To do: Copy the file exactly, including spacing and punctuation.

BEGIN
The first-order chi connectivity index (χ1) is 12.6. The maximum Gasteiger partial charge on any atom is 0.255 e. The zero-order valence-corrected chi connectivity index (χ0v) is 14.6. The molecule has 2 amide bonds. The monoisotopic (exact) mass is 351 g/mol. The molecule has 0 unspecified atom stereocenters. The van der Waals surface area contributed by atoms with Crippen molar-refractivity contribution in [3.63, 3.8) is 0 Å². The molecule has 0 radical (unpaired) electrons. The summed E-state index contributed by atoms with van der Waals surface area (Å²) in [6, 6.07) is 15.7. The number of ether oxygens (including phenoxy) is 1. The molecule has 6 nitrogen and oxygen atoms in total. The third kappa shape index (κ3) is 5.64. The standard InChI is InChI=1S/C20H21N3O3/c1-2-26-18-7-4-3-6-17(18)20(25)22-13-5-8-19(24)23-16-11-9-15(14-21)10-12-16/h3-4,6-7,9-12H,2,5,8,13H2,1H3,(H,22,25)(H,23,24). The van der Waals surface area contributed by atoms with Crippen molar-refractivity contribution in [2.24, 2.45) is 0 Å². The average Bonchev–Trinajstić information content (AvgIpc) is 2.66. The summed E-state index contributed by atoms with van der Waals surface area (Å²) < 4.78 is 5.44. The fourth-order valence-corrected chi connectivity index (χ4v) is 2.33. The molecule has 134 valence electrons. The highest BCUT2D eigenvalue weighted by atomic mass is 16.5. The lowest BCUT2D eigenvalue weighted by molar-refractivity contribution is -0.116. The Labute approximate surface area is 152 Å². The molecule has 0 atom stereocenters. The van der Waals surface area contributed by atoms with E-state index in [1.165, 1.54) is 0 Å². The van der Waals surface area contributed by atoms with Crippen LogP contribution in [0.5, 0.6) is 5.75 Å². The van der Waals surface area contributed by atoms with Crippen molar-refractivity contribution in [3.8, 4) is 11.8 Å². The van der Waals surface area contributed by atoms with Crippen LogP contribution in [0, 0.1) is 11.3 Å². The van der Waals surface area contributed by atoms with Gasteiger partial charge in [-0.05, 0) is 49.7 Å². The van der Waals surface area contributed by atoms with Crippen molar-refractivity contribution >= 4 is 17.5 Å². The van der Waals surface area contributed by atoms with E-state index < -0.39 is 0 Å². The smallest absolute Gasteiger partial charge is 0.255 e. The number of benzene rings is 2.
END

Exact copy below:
The first-order chi connectivity index (χ1) is 12.6. The maximum Gasteiger partial charge on any atom is 0.255 e. The zero-order valence-corrected chi connectivity index (χ0v) is 14.6. The molecule has 2 amide bonds. The monoisotopic (exact) mass is 351 g/mol. The molecule has 0 unspecified atom stereocenters. The van der Waals surface area contributed by atoms with Crippen molar-refractivity contribution in [3.63, 3.8) is 0 Å². The molecule has 0 radical (unpaired) electrons. The summed E-state index contributed by atoms with van der Waals surface area (Å²) in [6, 6.07) is 15.7. The number of ether oxygens (including phenoxy) is 1. The molecule has 6 nitrogen and oxygen atoms in total. The third kappa shape index (κ3) is 5.64. The standard InChI is InChI=1S/C20H21N3O3/c1-2-26-18-7-4-3-6-17(18)20(25)22-13-5-8-19(24)23-16-11-9-15(14-21)10-12-16/h3-4,6-7,9-12H,2,5,8,13H2,1H3,(H,22,25)(H,23,24). The van der Waals surface area contributed by atoms with Crippen molar-refractivity contribution in [2.24, 2.45) is 0 Å². The average Bonchev–Trinajstić information content (AvgIpc) is 2.66. The summed E-state index contributed by atoms with van der Waals surface area (Å²) < 4.78 is 5.44. The fourth-order valence-corrected chi connectivity index (χ4v) is 2.33. The molecule has 134 valence electrons. The highest BCUT2D eigenvalue weighted by atomic mass is 16.5. The lowest BCUT2D eigenvalue weighted by molar-refractivity contribution is -0.116. The Labute approximate surface area is 152 Å². The molecule has 0 atom stereocenters. The van der Waals surface area contributed by atoms with E-state index in [1.165, 1.54) is 0 Å². The van der Waals surface area contributed by atoms with Crippen LogP contribution in [0.5, 0.6) is 5.75 Å². The van der Waals surface area contributed by atoms with Crippen molar-refractivity contribution in [3.8, 4) is 11.8 Å². The van der Waals surface area contributed by atoms with Crippen LogP contribution in [0, 0.1) is 11.3 Å². The van der Waals surface area contributed by atoms with Gasteiger partial charge in [-0.05, 0) is 49.7 Å². The van der Waals surface area contributed by atoms with Crippen molar-refractivity contribution >= 4 is 17.5 Å². The van der Waals surface area contributed by atoms with E-state index < -0.39 is 0 Å². The smallest absolute Gasteiger partial charge is 0.255 e. The number of benzene rings is 2.